Police Tracing Trucker's Routes In Probe Of Prostitutes' Slayings
PORTLAND - Investigators are tracing the routes of a long-haul trucker charged with killing two prostitutes to determine his connection to the deaths of 20 or more other young women who frequented truck stops.
Detectives in Oregon began checking out the trucker after they were notified he was a suspect in an assault rape in the Seattle area.
Scott William Cox, 28, drove his rig from British Columbia to Mexico, from the West Coast to Ohio, staying in Newberg, about 20 miles out of Portland, when he wasn't on the road.
Cox was in cities where 20 strikingly similar crimes occurred, said detectives, who refused to elaborate on similarities or identify the cities.
Police in several states are looking over their files of unsolved slayings, Newberg Police Chief David Bishop said.
The Washington state attorney general's office has offered to serve as a clearinghouse for police agencies investigating Cox.
"This is just the beginning," Bishop said after a meeting Dec. 19 in Seattle with investigators from Oregon, Washington, California and British Columbia.
"During the meeting, as each agency shared information about murder cases in its area, it became obvious that many similarities exist in the method and profile of murders," Bishop said.
Police in Newberg received more than 200 responses from police agencies after relaying information about Cox.
"We have continued being contacted by other agencies and we're sending out information hot and heavy all over the West Coast and back to the Midwest," said Newberg police Detective Ken Summers.
Cox is charged with killing prostitutes Reena Brunson, 34, on Nov. 24, 1990, and Victoria Rhone, 32, on Feb. 19, 1991. Brunson was stabbed; Rhone was strangled. Both bodies were found in Portland.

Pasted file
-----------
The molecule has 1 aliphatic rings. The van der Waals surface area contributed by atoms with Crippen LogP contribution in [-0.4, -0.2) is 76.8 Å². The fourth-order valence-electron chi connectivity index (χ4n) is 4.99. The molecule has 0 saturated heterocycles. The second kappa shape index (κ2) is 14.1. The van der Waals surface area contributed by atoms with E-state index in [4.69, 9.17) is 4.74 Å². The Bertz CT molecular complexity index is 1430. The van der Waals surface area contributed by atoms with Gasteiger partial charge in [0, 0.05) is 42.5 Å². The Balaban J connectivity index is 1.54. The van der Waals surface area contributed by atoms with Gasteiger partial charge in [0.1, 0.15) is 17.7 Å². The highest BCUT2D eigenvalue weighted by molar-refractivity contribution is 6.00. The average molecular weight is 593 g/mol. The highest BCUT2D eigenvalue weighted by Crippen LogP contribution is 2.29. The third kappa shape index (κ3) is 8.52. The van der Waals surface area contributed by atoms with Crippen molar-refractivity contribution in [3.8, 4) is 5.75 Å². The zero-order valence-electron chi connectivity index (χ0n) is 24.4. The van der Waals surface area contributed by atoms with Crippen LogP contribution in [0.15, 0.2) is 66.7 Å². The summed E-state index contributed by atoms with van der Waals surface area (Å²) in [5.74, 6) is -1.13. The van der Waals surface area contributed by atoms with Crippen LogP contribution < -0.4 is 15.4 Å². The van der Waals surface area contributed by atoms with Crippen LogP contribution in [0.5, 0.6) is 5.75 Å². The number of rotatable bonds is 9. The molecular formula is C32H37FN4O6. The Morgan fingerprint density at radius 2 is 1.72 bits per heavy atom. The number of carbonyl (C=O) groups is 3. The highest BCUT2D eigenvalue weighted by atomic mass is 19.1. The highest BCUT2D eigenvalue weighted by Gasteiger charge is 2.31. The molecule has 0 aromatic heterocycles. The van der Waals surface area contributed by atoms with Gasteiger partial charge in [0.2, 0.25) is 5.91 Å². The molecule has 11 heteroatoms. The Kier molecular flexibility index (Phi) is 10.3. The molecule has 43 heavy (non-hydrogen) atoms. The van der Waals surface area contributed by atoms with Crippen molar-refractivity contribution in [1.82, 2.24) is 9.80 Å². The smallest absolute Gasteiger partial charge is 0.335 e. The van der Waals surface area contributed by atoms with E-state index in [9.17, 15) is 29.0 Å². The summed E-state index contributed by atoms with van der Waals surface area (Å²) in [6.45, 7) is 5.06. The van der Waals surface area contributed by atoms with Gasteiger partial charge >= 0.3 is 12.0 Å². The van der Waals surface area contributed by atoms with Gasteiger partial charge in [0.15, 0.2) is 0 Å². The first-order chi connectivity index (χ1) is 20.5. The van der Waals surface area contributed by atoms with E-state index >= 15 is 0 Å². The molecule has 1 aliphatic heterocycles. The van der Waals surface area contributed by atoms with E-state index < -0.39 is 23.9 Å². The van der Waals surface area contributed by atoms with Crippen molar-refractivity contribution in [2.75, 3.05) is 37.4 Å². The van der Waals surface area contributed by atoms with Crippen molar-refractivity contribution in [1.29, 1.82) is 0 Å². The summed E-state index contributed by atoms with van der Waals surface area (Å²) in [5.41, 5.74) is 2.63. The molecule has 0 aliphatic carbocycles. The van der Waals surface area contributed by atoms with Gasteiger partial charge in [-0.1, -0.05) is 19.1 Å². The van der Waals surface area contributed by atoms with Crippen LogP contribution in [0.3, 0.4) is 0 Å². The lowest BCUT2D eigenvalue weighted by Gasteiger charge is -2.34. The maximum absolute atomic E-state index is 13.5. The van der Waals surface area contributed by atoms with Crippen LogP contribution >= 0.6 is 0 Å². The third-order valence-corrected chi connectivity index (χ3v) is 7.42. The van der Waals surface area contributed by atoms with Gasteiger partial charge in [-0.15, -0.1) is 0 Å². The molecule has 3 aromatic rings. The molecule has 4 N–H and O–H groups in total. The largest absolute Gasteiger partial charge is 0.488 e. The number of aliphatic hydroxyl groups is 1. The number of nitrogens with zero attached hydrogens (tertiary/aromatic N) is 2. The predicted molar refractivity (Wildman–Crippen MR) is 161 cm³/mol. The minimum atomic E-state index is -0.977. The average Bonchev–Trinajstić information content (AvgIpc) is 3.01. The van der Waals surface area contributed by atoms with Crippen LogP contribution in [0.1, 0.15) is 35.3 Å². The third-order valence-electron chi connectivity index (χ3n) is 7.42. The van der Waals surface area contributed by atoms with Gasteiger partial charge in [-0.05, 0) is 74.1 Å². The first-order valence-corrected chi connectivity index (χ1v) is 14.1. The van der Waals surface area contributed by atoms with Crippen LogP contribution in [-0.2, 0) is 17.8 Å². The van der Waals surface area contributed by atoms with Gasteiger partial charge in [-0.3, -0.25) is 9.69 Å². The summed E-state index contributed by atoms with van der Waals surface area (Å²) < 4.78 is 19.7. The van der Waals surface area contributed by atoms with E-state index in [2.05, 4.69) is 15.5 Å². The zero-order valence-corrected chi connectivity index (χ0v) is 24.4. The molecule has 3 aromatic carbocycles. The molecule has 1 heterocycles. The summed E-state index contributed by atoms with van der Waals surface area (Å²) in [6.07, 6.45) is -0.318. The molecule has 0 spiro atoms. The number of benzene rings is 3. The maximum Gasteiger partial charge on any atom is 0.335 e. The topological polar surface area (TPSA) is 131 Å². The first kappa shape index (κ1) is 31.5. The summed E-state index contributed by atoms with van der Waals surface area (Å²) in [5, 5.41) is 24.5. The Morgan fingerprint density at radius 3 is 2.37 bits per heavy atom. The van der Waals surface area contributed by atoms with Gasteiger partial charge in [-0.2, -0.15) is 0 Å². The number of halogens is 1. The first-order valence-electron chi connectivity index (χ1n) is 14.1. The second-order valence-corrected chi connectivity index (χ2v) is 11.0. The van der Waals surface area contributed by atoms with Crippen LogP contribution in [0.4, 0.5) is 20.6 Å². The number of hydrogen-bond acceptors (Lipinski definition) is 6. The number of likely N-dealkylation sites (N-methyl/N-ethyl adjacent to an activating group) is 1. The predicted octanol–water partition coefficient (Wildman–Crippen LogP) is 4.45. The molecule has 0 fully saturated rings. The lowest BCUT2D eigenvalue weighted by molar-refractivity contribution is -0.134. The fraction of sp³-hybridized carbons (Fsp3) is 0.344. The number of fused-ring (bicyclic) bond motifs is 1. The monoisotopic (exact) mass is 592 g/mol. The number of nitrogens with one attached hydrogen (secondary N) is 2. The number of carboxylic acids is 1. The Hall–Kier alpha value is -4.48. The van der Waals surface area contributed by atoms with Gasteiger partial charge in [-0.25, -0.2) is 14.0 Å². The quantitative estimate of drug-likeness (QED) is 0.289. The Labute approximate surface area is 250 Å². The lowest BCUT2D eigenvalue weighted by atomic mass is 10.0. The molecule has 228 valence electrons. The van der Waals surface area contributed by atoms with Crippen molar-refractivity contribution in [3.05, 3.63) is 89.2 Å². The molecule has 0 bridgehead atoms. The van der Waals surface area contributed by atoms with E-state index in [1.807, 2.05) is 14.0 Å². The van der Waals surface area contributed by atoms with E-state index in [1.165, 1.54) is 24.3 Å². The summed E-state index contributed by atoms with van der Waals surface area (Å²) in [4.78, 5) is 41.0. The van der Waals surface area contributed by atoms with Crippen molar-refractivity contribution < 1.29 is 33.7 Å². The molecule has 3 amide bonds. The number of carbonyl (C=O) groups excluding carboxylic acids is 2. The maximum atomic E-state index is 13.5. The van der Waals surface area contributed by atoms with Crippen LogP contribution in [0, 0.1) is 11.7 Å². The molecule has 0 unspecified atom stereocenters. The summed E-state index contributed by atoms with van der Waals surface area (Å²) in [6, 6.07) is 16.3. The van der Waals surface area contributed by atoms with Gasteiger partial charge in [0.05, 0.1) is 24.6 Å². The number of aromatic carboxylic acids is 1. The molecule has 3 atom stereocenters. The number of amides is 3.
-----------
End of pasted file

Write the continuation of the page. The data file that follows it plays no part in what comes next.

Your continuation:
Newberg police launched their investigation in early August after they were told Cox was a suspect in a Seattle assault-rape on Memorial Day weekend.
In November, Cox was convicted of gun theft in Medford in southern Oregon. He's serving a six-month sentence in the Yamhill County Jail in McMinnville.
Records police obtained from his employer, Schoene Trucking, document travels by Cox across the country dating back to 1983.
"He fits a real potential to go up and down the I-5 corridor and get away with it," said District Attorney Douglas M. McGeary in Medford.
DNA tests on blood and hair found on the two women "absolutely, positively" linked Cox to both Portland slayings, police said.
In an affidavit filed Oct. 22, police Officer Thomas Perritt said Cox reportedly told a former girlfriend he killed Brunson.
"In November of 1990, Mr. Cox told (her) that he had just knifed a prostitute in his pickup truck for not doing what he wanted her to do," the affidavit said.
Perritt wrote that Cox had a bloodstained sweater and usually carried a hunting knife. Police seized both items.
Cox also faces a forgery charge in Olympia. His attorney, Eric Hanson, said an extradition warrant was served and Cox will face charges in Washington after the Oregon charges are resolved.
A judge entered a not guilty plea for Cox to the two Portland murder charges. A trial date will be set during a Jan. 23 hearing, Hanson said.
Charges haven't been filed in the Seattle area rape case because the victim hasn't been found, said Dan Donohoe, spokesman for the King County prosecutor's office.
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